A proactive approach to preventing readmissions
Education, follow-up are the keys to success
If you wait until the day of discharge and spend 15 minutes explaining the discharge plan and educating patients on what they should do at home, your discharge plan may not be very successful.
"Most adults retain only 20% of what they are told, and if their only education is right before discharge, they don’t learn much. People are being readmitted because they don’t understand the importance of a follow-up appointment or how they should take their medication," says Teresa C. Fugate, RN, BBA, CCM, CPHQ, a case management consultant based in Knoxville, TN.
The patient population is more complex and challenging than ever before, and lengths of stays are shorter than ever. Patients often are overwhelmed by all the discharge information they receive, adds Cindy Reilly, RN, BSN, vice president of quality and patient safety at Marlborough (MA) Hospital, part of UMass Memorial Healthcare.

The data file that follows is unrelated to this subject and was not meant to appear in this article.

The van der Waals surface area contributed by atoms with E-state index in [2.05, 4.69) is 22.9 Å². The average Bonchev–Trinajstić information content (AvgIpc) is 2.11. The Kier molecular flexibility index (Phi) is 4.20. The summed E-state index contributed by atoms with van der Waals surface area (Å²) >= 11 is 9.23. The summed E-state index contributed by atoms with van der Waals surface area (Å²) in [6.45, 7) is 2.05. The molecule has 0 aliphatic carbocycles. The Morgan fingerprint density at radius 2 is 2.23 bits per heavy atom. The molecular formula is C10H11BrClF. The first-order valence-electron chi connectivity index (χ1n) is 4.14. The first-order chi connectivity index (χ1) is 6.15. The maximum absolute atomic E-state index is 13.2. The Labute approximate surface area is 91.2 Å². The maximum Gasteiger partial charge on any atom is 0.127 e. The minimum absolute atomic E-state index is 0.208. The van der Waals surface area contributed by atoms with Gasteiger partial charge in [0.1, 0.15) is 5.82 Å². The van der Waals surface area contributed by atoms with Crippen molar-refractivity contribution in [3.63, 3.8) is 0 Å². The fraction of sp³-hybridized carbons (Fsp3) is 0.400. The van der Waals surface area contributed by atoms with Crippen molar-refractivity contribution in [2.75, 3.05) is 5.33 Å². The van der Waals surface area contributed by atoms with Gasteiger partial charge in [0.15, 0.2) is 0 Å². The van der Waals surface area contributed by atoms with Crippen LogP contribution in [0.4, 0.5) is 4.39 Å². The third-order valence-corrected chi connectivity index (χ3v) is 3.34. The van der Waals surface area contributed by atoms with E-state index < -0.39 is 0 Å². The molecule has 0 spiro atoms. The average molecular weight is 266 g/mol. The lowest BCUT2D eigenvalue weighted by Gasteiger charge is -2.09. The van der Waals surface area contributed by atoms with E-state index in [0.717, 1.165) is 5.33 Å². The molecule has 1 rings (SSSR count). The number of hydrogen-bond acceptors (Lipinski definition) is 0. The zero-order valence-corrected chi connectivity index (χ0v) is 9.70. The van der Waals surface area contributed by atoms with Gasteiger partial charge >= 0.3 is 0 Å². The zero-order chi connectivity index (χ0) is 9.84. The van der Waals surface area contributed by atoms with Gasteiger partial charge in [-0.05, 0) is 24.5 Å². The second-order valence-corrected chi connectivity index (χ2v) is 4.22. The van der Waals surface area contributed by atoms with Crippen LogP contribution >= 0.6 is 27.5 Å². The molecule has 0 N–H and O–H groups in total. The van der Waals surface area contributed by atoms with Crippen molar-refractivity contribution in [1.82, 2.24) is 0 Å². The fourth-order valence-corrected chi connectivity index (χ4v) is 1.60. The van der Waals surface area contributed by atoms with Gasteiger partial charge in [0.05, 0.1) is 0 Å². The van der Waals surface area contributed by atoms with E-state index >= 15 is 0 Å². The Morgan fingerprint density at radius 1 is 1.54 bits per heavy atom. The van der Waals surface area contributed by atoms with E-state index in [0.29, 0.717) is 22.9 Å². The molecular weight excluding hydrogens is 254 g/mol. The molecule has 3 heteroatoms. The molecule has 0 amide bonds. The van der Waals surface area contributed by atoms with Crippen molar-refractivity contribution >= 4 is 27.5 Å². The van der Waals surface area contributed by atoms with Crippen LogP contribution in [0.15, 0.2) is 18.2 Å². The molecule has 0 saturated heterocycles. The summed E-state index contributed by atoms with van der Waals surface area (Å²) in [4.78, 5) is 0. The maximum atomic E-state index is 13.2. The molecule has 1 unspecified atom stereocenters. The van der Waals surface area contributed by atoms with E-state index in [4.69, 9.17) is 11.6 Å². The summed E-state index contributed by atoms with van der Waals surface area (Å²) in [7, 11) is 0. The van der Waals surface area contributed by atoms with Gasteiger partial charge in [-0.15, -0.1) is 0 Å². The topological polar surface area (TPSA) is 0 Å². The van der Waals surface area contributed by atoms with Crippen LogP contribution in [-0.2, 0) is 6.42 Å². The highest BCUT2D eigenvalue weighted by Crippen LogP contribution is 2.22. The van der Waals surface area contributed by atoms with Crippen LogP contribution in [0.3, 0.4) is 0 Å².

Reilly recommends that case managers start patient and family education early in the stay. "Forget teaching on Day 1. It’s not effective to try to educate patients when they are in crisis. However, you cannot wait until they are stabilized because that’s discharge day," she says.
At one hospital where she worked, Fugate created a disease-specific educational program for the top DRGs and produced folders, color-coded by DRG, that were placed in patient rooms. The folders outlined three or four goals for each diagnosis and included a script that clinicians could follow. For instance, for heart failure, the topics included signs and symptoms, weight monitoring, and medication. The information also was placed on a whiteboard on the wall.
Every clinician—physicians, dieticians, case managers, therapists, and nurses on all shifts—had a conversation with patients on an educational topic and documented what they covered every time they entered the patient room. The night shift clinicians didn’t talk to the patients at 2 a.m., but they did conduct the education as long as the patient was awake.